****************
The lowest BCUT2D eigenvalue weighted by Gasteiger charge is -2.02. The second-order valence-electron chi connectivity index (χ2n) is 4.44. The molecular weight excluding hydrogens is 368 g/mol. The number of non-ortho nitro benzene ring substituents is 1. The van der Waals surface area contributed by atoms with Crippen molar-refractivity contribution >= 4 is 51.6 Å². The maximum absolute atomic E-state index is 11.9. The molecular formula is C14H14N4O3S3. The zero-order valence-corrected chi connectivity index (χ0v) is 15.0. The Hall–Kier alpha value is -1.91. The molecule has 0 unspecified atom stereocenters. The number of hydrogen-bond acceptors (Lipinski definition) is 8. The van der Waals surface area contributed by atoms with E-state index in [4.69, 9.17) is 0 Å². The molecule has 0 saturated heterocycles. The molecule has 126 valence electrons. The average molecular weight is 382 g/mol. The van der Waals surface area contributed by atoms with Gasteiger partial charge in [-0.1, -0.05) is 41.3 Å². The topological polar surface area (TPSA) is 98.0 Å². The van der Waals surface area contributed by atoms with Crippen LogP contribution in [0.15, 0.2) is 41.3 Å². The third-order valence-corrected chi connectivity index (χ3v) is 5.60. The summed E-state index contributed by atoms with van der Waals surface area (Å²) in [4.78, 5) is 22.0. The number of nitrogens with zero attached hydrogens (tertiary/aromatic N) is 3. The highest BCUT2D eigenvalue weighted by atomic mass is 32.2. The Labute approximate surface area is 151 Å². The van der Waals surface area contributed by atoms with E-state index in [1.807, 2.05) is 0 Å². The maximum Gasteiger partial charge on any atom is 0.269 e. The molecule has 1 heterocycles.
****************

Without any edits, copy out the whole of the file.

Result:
The lowest BCUT2D eigenvalue weighted by Gasteiger charge is -2.02. The second-order valence-electron chi connectivity index (χ2n) is 4.44. The molecular weight excluding hydrogens is 368 g/mol. The number of non-ortho nitro benzene ring substituents is 1. The van der Waals surface area contributed by atoms with Crippen molar-refractivity contribution >= 4 is 51.6 Å². The maximum absolute atomic E-state index is 11.9. The molecular formula is C14H14N4O3S3. The zero-order valence-corrected chi connectivity index (χ0v) is 15.0. The Hall–Kier alpha value is -1.91. The molecule has 0 unspecified atom stereocenters. The number of hydrogen-bond acceptors (Lipinski definition) is 8. The van der Waals surface area contributed by atoms with E-state index in [4.69, 9.17) is 0 Å². The molecule has 0 saturated heterocycles. The molecule has 126 valence electrons. The average molecular weight is 382 g/mol. The van der Waals surface area contributed by atoms with Gasteiger partial charge in [-0.1, -0.05) is 41.3 Å². The topological polar surface area (TPSA) is 98.0 Å². The van der Waals surface area contributed by atoms with Crippen LogP contribution in [0.15, 0.2) is 41.3 Å². The third-order valence-corrected chi connectivity index (χ3v) is 5.60. The summed E-state index contributed by atoms with van der Waals surface area (Å²) in [4.78, 5) is 22.0. The number of nitrogens with zero attached hydrogens (tertiary/aromatic N) is 3. The highest BCUT2D eigenvalue weighted by atomic mass is 32.2. The Labute approximate surface area is 151 Å². The van der Waals surface area contributed by atoms with E-state index in [1.807, 2.05) is 0 Å². The maximum Gasteiger partial charge on any atom is 0.269 e. The molecule has 1 heterocycles.